Foodbank a lifeline for Dundee man facing three-year benefit sanction

Paul, who had his benefits sanctioned for three years
Paul, who had his benefits sanctioned for three years

A Dundee man has been using a foodbank for 16 months after receiving a three-year benefit sanction.

Trussell Trust identified a man known as Paul, who has been receiving packages from the group, as someone who had worked hard his entire life.

Paul was dealt the three-year sanction after failing to adhere to the benefit requirements put in place after welfare reforms.

He became unstuck after losing his job at the Hilton hotel when it was demolished to make way for the V&A.

Paul was sanctioned in the first instance after his job centre advisor felt he had not completed his log book correctly.

His second sanction was handed out to him as a result of being 10 minutes late to a meeting at the job centre, something he said was the result of a bus delay.

The third and final sanction, that resulted in the three-year cap on his benefits, came about after Paul was made to wait for an hour in the job centre to meet an advisor.

He complained about this delay, which staff at the centre felt was aggressive, and his unemployment benefits were capped until 2018.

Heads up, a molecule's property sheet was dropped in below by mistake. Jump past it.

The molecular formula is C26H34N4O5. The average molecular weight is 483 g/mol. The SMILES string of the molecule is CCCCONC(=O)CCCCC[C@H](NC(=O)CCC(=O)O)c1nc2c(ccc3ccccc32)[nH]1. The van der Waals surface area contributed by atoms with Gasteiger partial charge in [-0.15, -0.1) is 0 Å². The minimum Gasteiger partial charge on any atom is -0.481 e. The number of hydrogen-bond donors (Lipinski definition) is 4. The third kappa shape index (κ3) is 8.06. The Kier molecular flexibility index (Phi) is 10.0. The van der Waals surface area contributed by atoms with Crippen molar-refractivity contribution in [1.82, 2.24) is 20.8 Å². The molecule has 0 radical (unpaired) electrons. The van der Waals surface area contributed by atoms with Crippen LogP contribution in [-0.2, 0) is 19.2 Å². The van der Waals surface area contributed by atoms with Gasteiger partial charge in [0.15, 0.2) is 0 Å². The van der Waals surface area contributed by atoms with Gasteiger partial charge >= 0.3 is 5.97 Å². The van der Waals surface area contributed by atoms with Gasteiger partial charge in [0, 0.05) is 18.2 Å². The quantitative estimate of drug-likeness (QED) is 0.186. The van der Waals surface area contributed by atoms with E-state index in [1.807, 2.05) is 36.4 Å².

Paul said that there was an initial embarrassment about being referred to a food bank.

He said: “I was scared of people talking about me, if they had seen me at the foodbank.

“But once I got there, and I got to meet the staff, I realised that people using the service had come from the same sort of background – if not worse.

“The Trussell Trust is a great place for people to come if they need help.”

Ewan Gurr, Scotland Network Manager for Trussell Trust said that all types of people were being referred.

He said: “Paul had initially been referred to the trust by an offshoot of the Hillcrest Housing Association.

“When Paul was made unemployed, he believed he would only be out of work for a short amount of time.

“I helped set up the Dundee food bank 11 years ago, and the people I was seeing then were working through difficulties such as substance and alcohol abuse and generally had a chaotic background.

“Now we are seeing a lot of working people coming through the doors, or people who had been made redundant and have used up all of their savings.

“Proportions of people who are referred to us are on a low income and are people who work.

“People who use the food bank on a more regular basis are usually people who have faced benefit sanctions.”

A spokesperson for the UK government said: “Reasons for food bank use are complex, so it is misleading to link them to any one thing.

“The UK government is determined to move to a higher wage society, introducing the new National Living Wage that will benefit over 1 million workers directly this year, and we’re also spending £80bn on working age benefits to ensure a strong safety for those who need it most.

“The vast majority of benefits are processed on time and the number of sanctions have actually gone down.”

Over 133,000 people were referred to foodbanks in Scotland in 2015, according to the Trussell Trust.